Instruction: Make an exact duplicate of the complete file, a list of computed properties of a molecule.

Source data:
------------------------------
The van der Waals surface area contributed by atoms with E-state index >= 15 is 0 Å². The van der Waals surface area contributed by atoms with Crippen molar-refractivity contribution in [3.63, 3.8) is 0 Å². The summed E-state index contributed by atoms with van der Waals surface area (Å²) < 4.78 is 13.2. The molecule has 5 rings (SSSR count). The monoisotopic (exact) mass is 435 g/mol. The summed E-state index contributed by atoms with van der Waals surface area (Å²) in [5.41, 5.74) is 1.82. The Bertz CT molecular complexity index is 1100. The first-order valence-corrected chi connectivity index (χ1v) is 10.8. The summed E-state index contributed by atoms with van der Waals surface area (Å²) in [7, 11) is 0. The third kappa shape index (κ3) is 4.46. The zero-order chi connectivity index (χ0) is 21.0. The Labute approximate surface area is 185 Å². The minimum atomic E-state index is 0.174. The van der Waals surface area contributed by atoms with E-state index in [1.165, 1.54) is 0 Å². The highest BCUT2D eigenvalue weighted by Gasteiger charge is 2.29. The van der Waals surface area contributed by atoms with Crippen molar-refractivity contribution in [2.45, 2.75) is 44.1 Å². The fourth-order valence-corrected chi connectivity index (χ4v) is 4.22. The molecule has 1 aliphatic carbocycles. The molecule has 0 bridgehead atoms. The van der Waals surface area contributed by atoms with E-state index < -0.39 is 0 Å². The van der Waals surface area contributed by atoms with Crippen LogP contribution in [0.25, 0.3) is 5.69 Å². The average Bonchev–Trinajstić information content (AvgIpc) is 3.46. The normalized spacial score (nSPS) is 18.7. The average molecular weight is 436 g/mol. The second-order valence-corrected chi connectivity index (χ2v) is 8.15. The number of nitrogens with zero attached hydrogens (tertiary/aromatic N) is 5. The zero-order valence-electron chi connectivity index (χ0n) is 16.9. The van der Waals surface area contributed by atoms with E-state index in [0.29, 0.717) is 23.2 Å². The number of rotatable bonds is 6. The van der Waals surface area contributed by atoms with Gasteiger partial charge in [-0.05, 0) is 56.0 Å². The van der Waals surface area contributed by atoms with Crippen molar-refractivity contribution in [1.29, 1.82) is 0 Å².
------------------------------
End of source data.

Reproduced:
The van der Waals surface area contributed by atoms with E-state index >= 15 is 0 Å². The van der Waals surface area contributed by atoms with Crippen molar-refractivity contribution in [3.63, 3.8) is 0 Å². The summed E-state index contributed by atoms with van der Waals surface area (Å²) < 4.78 is 13.2. The molecule has 5 rings (SSSR count). The monoisotopic (exact) mass is 435 g/mol. The summed E-state index contributed by atoms with van der Waals surface area (Å²) in [5.41, 5.74) is 1.82. The Bertz CT molecular complexity index is 1100. The first-order valence-corrected chi connectivity index (χ1v) is 10.8. The summed E-state index contributed by atoms with van der Waals surface area (Å²) in [7, 11) is 0. The third kappa shape index (κ3) is 4.46. The zero-order chi connectivity index (χ0) is 21.0. The Labute approximate surface area is 185 Å². The minimum atomic E-state index is 0.174. The van der Waals surface area contributed by atoms with E-state index in [1.165, 1.54) is 0 Å². The highest BCUT2D eigenvalue weighted by Gasteiger charge is 2.29. The van der Waals surface area contributed by atoms with Crippen molar-refractivity contribution in [2.45, 2.75) is 44.1 Å². The fourth-order valence-corrected chi connectivity index (χ4v) is 4.22. The molecule has 1 aliphatic carbocycles. The molecule has 0 bridgehead atoms. The van der Waals surface area contributed by atoms with E-state index < -0.39 is 0 Å². The van der Waals surface area contributed by atoms with Crippen LogP contribution in [0.25, 0.3) is 5.69 Å². The average Bonchev–Trinajstić information content (AvgIpc) is 3.46. The normalized spacial score (nSPS) is 18.7. The average molecular weight is 436 g/mol. The second-order valence-corrected chi connectivity index (χ2v) is 8.15. The number of nitrogens with zero attached hydrogens (tertiary/aromatic N) is 5. The zero-order valence-electron chi connectivity index (χ0n) is 16.9. The van der Waals surface area contributed by atoms with E-state index in [0.29, 0.717) is 23.2 Å². The number of rotatable bonds is 6. The van der Waals surface area contributed by atoms with Gasteiger partial charge in [-0.05, 0) is 56.0 Å². The van der Waals surface area contributed by atoms with Crippen molar-refractivity contribution in [1.29, 1.82) is 0 Å².